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Road to Repeal review: A vital account not just of a movement but of a society

What emanates from the huge number of images in this book is the bravery of those who fought misogyny

Road to Repeal
Road to Repeal
Author: Edited by Therese Caherty, Pauline Conroy and Derek Speirs
ISBN-13: 978-1843518532
Publisher: Lilliput Press
Guideline Price: €25

Road to Repeal opens with a dedication, to those “who contested the repression of women’s rights to control their fertility over the past 50 years”, followed by the now defunct Eighth Amendment of the Irish Constitution, and then a three-page collage, going from black and white to colour, of banners and protesters, placards and marchers. This quilt-like structure serves Road to Repeal well, documenting in photography and text the struggles for contraception and legal abortion in Ireland.

Call it collage, collaboration or quilt, but the ever-moving, ever-evolving mechanics of activism are often condensed to moments, not movements, and leaders, not the collective. But it is of course the movement and the collective that matters. This is the visual vocabulary Road to Repeal roots itself in, beginning in the 1970s when new women’s organisations were shaking up Irish society.

The photographs – many of them by Derek Speirs – illuminate much more than the already growing women’s movement with which the book begins. One example of this is a remarkable photograph of a Contraception Action Programme caravan providing contraceptives in the shadow of the Ballymun towers in 1979.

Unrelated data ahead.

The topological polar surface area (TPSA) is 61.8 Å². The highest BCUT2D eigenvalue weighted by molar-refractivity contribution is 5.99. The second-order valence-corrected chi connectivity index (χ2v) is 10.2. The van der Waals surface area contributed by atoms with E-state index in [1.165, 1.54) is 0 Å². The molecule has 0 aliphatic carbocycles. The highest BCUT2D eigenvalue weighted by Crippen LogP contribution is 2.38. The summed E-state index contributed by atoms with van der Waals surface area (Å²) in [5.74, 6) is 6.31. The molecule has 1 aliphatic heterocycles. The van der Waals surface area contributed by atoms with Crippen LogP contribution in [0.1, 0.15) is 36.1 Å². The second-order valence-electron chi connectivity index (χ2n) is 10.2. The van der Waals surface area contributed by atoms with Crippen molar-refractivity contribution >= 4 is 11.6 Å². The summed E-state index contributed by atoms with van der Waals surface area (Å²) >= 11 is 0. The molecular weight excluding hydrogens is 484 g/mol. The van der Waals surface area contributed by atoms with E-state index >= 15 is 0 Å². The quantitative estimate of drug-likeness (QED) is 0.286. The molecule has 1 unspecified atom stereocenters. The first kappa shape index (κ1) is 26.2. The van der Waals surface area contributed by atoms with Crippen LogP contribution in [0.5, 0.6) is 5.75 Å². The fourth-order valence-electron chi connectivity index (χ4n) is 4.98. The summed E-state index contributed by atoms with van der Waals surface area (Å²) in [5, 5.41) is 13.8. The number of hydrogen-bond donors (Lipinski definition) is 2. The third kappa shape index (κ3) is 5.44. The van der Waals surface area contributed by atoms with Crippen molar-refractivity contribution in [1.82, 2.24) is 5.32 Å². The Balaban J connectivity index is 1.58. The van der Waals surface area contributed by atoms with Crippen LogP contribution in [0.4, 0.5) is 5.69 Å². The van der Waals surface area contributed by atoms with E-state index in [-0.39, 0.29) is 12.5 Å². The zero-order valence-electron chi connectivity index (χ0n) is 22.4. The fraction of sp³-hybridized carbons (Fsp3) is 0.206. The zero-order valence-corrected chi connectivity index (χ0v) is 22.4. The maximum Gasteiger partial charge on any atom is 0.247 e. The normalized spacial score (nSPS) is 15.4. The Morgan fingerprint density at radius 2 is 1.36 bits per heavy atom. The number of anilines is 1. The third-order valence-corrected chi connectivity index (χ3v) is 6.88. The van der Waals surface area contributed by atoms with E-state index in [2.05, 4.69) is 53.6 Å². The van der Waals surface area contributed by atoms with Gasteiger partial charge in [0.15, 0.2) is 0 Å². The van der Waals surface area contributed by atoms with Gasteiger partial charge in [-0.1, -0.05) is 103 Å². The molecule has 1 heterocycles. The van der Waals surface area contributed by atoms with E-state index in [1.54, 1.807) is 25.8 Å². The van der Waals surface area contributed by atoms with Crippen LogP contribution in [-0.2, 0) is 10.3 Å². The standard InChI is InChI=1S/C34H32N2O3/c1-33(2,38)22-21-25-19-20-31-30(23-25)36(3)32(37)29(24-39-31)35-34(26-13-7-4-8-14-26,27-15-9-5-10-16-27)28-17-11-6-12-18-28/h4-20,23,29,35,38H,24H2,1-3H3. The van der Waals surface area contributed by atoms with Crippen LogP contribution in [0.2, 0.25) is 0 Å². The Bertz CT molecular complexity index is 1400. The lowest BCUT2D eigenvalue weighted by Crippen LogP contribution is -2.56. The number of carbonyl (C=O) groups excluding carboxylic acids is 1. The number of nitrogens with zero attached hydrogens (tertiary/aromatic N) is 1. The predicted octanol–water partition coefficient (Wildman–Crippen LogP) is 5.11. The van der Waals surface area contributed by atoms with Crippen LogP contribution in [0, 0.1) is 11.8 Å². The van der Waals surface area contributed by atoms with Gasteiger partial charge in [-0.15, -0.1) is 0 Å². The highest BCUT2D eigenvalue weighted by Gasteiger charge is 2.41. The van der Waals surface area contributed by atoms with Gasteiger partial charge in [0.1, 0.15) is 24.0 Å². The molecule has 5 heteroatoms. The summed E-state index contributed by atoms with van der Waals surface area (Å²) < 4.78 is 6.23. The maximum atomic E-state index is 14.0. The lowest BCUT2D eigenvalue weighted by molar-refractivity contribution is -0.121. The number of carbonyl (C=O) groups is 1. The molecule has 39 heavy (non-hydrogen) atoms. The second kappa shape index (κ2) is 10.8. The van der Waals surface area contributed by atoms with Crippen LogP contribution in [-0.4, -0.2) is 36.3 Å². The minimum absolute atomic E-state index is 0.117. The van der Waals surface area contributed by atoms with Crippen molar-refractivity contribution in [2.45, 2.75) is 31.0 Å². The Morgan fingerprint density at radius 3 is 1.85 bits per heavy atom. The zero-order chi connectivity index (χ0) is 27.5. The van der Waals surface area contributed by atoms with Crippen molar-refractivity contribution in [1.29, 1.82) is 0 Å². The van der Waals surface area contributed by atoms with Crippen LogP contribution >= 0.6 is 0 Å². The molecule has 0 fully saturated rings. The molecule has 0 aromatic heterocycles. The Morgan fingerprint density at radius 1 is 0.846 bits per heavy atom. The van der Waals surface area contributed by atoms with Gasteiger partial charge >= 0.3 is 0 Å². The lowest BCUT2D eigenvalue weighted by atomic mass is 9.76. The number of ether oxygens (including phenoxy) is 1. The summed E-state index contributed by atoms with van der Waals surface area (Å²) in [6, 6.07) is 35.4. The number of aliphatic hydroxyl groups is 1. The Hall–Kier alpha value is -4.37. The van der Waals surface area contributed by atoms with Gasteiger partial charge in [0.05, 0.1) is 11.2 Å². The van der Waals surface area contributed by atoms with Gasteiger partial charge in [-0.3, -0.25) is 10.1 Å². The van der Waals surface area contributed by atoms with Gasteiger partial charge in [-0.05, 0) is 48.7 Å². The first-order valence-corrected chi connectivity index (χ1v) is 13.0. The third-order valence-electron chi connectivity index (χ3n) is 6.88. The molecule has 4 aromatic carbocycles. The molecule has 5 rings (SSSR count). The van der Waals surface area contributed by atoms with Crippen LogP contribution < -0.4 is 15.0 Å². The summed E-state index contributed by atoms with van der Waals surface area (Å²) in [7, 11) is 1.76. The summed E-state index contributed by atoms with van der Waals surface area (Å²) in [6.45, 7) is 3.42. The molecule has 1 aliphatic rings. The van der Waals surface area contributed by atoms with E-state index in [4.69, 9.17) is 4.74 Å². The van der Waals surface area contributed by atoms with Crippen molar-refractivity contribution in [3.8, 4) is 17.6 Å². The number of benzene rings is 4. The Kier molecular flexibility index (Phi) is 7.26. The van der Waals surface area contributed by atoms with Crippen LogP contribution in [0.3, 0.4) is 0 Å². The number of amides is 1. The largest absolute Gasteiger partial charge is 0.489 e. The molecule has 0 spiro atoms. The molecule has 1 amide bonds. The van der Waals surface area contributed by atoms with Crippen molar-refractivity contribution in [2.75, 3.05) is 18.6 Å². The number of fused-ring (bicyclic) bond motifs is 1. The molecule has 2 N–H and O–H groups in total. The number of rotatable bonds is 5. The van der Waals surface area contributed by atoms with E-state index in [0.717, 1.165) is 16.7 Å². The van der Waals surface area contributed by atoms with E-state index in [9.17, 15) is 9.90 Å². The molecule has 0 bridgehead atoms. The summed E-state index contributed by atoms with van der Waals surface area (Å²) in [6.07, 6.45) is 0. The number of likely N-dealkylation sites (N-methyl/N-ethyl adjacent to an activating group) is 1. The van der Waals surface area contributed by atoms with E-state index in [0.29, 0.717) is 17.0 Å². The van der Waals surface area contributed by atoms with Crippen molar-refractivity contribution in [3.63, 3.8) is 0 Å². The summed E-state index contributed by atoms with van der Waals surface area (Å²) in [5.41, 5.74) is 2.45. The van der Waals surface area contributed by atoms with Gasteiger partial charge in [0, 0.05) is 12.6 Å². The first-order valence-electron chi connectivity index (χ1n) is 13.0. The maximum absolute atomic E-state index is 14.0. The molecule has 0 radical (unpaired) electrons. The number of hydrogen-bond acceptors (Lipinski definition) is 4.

What emanates from the huge number of images is the bravery of those who stood up against the misogyny that hemmed women and others in. On the steps of courthouses, on rain-soaked streets, in train stations and ferry ports, outside the Dáil and beyond, women gathered in small and large numbers holding their signs aloft.


Inevitably, Road to Repeal ends up not just documenting a movement, but a society, including the places where people met and organised. Some are gone, such as Gaj’s restaurant on Baggot Street, and some still here, such as Buswells Hotel. The clear and precise accompanying text gives vital context, and newspaper cuttings, leaflets, billboards and various activist publications are also catalogued.

As the century turns with the pages, the faces in photographs become more stoic, more drained perhaps, but lit with a determined and righteous anger that eventually breaks into the relieved jubilation of 2018.

In all, Road to Repeal provides an informative timeline, a vital reminder and a visual education in the waves of activism that kept coming, no matter how those who held power in Irish society attempted to stymie them.

Una Mullally

Una Mullally

Una Mullally, a contributor to The Irish Times, writes a weekly opinion column